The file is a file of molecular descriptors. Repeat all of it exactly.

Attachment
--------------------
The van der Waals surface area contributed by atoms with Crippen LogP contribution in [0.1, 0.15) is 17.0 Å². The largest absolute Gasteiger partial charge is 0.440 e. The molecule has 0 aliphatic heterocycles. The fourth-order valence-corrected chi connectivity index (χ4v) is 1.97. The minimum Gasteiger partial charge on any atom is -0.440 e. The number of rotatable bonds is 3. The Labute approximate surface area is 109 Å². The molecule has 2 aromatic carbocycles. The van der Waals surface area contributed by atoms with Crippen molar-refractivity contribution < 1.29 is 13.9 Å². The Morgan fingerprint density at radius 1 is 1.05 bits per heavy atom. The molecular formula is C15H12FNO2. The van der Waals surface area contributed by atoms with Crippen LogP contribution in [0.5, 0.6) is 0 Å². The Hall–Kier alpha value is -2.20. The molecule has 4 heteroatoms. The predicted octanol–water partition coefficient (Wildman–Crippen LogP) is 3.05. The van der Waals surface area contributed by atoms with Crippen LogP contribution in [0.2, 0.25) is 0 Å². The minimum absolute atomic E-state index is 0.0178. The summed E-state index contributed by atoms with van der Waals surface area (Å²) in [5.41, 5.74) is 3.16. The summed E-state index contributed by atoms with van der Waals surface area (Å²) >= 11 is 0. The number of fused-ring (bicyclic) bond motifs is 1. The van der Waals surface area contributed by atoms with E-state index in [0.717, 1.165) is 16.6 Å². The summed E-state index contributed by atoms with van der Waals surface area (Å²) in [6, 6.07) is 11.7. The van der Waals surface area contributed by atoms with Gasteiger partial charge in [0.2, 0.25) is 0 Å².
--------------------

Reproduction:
The van der Waals surface area contributed by atoms with Crippen LogP contribution in [0.1, 0.15) is 17.0 Å². The largest absolute Gasteiger partial charge is 0.440 e. The molecule has 0 aliphatic heterocycles. The fourth-order valence-corrected chi connectivity index (χ4v) is 1.97. The minimum Gasteiger partial charge on any atom is -0.440 e. The number of rotatable bonds is 3. The Labute approximate surface area is 109 Å². The molecule has 2 aromatic carbocycles. The van der Waals surface area contributed by atoms with Crippen molar-refractivity contribution < 1.29 is 13.9 Å². The Morgan fingerprint density at radius 1 is 1.05 bits per heavy atom. The molecular formula is C15H12FNO2. The van der Waals surface area contributed by atoms with Crippen LogP contribution in [0.5, 0.6) is 0 Å². The Hall–Kier alpha value is -2.20. The molecule has 4 heteroatoms. The predicted octanol–water partition coefficient (Wildman–Crippen LogP) is 3.05. The van der Waals surface area contributed by atoms with Crippen LogP contribution in [0.2, 0.25) is 0 Å². The minimum absolute atomic E-state index is 0.0178. The summed E-state index contributed by atoms with van der Waals surface area (Å²) in [5.41, 5.74) is 3.16. The summed E-state index contributed by atoms with van der Waals surface area (Å²) >= 11 is 0. The number of fused-ring (bicyclic) bond motifs is 1. The van der Waals surface area contributed by atoms with E-state index in [0.717, 1.165) is 16.6 Å². The summed E-state index contributed by atoms with van der Waals surface area (Å²) in [6, 6.07) is 11.7. The van der Waals surface area contributed by atoms with Gasteiger partial charge in [0.2, 0.25) is 0 Å².